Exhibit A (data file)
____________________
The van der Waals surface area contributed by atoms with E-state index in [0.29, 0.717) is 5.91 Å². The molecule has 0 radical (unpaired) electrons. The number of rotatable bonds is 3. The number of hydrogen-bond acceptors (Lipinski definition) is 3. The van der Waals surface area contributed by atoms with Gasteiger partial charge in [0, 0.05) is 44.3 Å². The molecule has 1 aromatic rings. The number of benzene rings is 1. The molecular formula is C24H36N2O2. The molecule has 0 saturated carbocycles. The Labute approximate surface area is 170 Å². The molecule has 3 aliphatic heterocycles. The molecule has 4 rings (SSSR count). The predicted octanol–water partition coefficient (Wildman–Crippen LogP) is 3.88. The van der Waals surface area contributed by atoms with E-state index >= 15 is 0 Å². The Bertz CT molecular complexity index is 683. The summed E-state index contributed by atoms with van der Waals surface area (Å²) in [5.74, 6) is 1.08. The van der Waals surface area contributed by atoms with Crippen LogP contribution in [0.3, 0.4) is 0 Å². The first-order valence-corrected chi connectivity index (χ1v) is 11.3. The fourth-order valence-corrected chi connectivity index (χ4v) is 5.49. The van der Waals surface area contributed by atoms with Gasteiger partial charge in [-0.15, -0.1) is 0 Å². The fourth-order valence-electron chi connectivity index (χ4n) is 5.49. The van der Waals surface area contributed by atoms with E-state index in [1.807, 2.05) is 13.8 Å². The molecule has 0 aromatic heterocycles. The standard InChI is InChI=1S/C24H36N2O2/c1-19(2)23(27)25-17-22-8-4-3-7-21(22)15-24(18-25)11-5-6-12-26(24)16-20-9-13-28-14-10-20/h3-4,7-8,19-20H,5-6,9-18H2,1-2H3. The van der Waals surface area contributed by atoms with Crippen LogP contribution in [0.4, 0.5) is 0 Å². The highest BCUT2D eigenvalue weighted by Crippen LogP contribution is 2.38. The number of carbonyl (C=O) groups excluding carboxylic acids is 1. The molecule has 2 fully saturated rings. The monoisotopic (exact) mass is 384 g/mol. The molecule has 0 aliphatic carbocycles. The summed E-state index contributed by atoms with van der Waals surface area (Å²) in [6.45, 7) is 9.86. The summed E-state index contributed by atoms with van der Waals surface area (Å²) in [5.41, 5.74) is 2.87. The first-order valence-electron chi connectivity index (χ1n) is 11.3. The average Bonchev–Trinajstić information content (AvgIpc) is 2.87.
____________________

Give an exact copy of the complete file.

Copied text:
The van der Waals surface area contributed by atoms with E-state index in [0.29, 0.717) is 5.91 Å². The molecule has 0 radical (unpaired) electrons. The number of rotatable bonds is 3. The number of hydrogen-bond acceptors (Lipinski definition) is 3. The van der Waals surface area contributed by atoms with Gasteiger partial charge in [0, 0.05) is 44.3 Å². The molecule has 1 aromatic rings. The number of benzene rings is 1. The molecular formula is C24H36N2O2. The molecule has 0 saturated carbocycles. The Labute approximate surface area is 170 Å². The molecule has 3 aliphatic heterocycles. The molecule has 4 rings (SSSR count). The predicted octanol–water partition coefficient (Wildman–Crippen LogP) is 3.88. The van der Waals surface area contributed by atoms with E-state index >= 15 is 0 Å². The Bertz CT molecular complexity index is 683. The summed E-state index contributed by atoms with van der Waals surface area (Å²) in [5.74, 6) is 1.08. The van der Waals surface area contributed by atoms with Crippen LogP contribution in [0.3, 0.4) is 0 Å². The first-order valence-corrected chi connectivity index (χ1v) is 11.3. The fourth-order valence-corrected chi connectivity index (χ4v) is 5.49. The van der Waals surface area contributed by atoms with Gasteiger partial charge in [-0.15, -0.1) is 0 Å². The fourth-order valence-electron chi connectivity index (χ4n) is 5.49. The van der Waals surface area contributed by atoms with E-state index in [1.807, 2.05) is 13.8 Å². The molecule has 0 aromatic heterocycles. The standard InChI is InChI=1S/C24H36N2O2/c1-19(2)23(27)25-17-22-8-4-3-7-21(22)15-24(18-25)11-5-6-12-26(24)16-20-9-13-28-14-10-20/h3-4,7-8,19-20H,5-6,9-18H2,1-2H3. The van der Waals surface area contributed by atoms with Crippen LogP contribution in [0.4, 0.5) is 0 Å². The highest BCUT2D eigenvalue weighted by Crippen LogP contribution is 2.38. The number of carbonyl (C=O) groups excluding carboxylic acids is 1. The molecule has 2 fully saturated rings. The monoisotopic (exact) mass is 384 g/mol. The molecule has 0 aliphatic carbocycles. The summed E-state index contributed by atoms with van der Waals surface area (Å²) in [6.45, 7) is 9.86. The summed E-state index contributed by atoms with van der Waals surface area (Å²) in [5.41, 5.74) is 2.87. The first-order valence-electron chi connectivity index (χ1n) is 11.3. The average Bonchev–Trinajstić information content (AvgIpc) is 2.87.